Dietary glycemic index and load and the risk of type 2 diabetes: Assessment of causal relations

Geoffrey Livesey, Richard Taylor, Helen F. Livesey, Anette E. Buyken, David J.A. Jenkins, Livia S.A. Augustin, John L. Sievenpiper, Alan W. Barclay, Simin Liu, Thomas M.S. Wolever, Walter C. Willett, Furio Brighenti, Jordi Salas-Salvadó, Inger Björck, Salwa W. Rizkalla, Gabriele Riccardi, Carlo La Vecchia, Antonio Ceriello, Antonia Trichopoulou, Andrea PoliArne Astrup, Cyril W.C. Kendall, Marie Ann Ha, Sara Baer-Sinnott, Jennie C. Brand-Miller

Research output: Contribution to journalReview article


While dietary factors are important modifiable risk factors for type 2 diabetes (T2D), the causal role of carbohydrate quality in nutrition remains controversial. Dietary glycemic index (GI) and glycemic load (GL) have been examined in relation to the risk of T2D in multiple prospective cohort studies. Previous meta-analyses indicate significant relations but consideration of causality has been minimal. Here, the results of our recent meta-analyses of prospective cohort studies of 4 to 26-y follow-up are interpreted in the context of the nine Bradford-Hill criteria for causality, that is: (1) Strength of Association, (2) Consistency, (3) Specificity, (4) Temporality, (5) Biological Gradient, (6) Plausibility, (7) Experimental evidence, (8) Analogy, and (9) Coherence. These criteria necessitated referral to a body of literature wider than prospective cohort studies alone, especially in criteria 6 to 9. In this analysis, all nine of the Hill’s criteria were met for GI and GL indicating that we can be confident of a role for GI and GL as causal factors contributing to incident T2D. In addition, neither dietary fiber nor cereal fiber nor wholegrain were found to be reliable or effective surrogate measures of GI or GL. Finally, our cost–benefit analysis suggests food and nutrition advice favors lower GI or GL and would produce significant potential cost savings in national healthcare budgets. The high confidence in causal associations for incident T2D is sufficient to consider inclusion of GI and GL in food and nutrient-based recommendations.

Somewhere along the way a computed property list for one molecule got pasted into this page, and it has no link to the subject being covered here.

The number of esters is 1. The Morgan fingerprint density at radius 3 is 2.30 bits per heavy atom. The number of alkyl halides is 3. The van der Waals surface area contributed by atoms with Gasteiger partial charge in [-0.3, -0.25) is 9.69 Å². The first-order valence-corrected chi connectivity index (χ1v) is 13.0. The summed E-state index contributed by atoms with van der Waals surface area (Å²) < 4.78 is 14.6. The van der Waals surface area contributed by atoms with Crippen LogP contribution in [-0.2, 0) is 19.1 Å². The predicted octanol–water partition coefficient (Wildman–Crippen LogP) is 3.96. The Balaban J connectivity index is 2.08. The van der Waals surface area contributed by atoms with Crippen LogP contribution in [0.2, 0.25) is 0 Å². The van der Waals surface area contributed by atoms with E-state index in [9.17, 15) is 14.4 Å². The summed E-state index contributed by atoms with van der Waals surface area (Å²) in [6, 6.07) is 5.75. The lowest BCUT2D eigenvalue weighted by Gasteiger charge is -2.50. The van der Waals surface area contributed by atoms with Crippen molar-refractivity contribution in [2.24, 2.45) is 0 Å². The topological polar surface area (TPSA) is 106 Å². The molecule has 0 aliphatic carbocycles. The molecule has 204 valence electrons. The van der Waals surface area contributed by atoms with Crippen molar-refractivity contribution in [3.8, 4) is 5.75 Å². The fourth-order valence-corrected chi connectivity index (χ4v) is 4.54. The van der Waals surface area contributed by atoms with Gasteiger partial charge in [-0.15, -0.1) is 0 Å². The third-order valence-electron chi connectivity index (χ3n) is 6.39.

Original languageEnglish
Article number1436
Issue number6
Publication statusPublished - Jun 2019


  • Alcohol
  • Causation
  • Cohort studies
  • Diabetes
  • Dietary fiber
  • Epidemiology
  • Glycemic index
  • Glycemic load
  • Meta-analysis
  • Public health

ASJC Scopus subject areas

  • Food Science
  • Nutrition and Dietetics

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    Livesey, G., Taylor, R., Livesey, H. F., Buyken, A. E., Jenkins, D. J. A., Augustin, L. S. A., Sievenpiper, J. L., Barclay, A. W., Liu, S., Wolever, T. M. S., Willett, W. C., Brighenti, F., Salas-Salvadó, J., Björck, I., Rizkalla, S. W., Riccardi, G., Vecchia, C. L., Ceriello, A., Trichopoulou, A., ... Brand-Miller, J. C. (2019). Dietary glycemic index and load and the risk of type 2 diabetes: Assessment of causal relations. Nutrients, 11(6), [1436].